Investment banks play a foundational role in the financial services sector. Yet, their functions are not as well understood as those of other financial institutions, for example, retail and commercial banks.
An investment bank is a non-deposit taking institution licensed by the Capital Markets Authority (CMA) to engage in corporate finance and advisory transactions. These include take-overs, mergers, acquisitions, corporate restructures, privatization of companies and underwriting of securities issued or to be issued to the public.
How do these functions impact the economy? Let’s explore below:
1. Capital Formation
Investment banks remove the deficiency of capital by stimulating saving and investing. They achieve this by mobilizing small and scattered savings from the retail public and high net worth individuals and making them available for investment in the capital markets.
2. Gross Domestic Product (GDP) Growth
Investment banks make direct and indirect investments in the economic development of a country. The amount generated by investment banks increases as time progresses, and this provides a healthy contribution to GDP growth.
3. Employment Opportunity Creation
Investment banks play an important role in creating employment. As investment banks increase the volume of business, so too are employment opportunities created. Growth in the investment sector generates more employment, which helps in the overall development of the country.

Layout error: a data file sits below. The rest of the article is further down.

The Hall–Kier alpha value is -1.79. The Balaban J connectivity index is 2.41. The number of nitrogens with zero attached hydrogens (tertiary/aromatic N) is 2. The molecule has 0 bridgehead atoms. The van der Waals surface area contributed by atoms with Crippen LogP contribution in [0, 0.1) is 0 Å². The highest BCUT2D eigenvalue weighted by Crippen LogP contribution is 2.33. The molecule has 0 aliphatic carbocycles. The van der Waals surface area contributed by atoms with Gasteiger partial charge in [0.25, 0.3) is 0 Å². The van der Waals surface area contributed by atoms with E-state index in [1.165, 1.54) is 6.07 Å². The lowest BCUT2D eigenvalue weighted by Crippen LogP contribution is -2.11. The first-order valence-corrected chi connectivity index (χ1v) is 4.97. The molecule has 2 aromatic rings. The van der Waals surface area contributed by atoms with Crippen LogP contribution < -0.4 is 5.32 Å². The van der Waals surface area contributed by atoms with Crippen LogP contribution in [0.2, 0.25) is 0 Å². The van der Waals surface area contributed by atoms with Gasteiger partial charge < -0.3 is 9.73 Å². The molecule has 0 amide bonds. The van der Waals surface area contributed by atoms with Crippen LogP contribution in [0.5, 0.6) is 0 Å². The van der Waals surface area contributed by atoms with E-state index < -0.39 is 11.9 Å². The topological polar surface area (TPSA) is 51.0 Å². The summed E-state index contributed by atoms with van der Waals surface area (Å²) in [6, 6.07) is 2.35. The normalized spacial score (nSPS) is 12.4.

4. Infrastructure Development
Governments undertake projects for the infrastructure development of their countries. For the implementation of the project, feasibility studies and funds are required. Investment banks carry out these studies and generate funds, which boosts the development of the economy.
Investment banks help the broader financial markets and the economy by matching sellers and investors, therefore adding liquidity to markets. When a company holds an IPO, for example, investment banks will buy all or part of that company’s share directly by acting as an intermediary and subsequently sell them to the general public market thereby creating immediate liquidity.
Standard Investment Bank (SIB) has played the above roles both directly and indirectly especially through the company’s corporate finance department. For more information and inquiries contact us through firstname.lastname@example.org.
Sharon Sifa is a Corporate Finance Associate at Standard Investment Bank.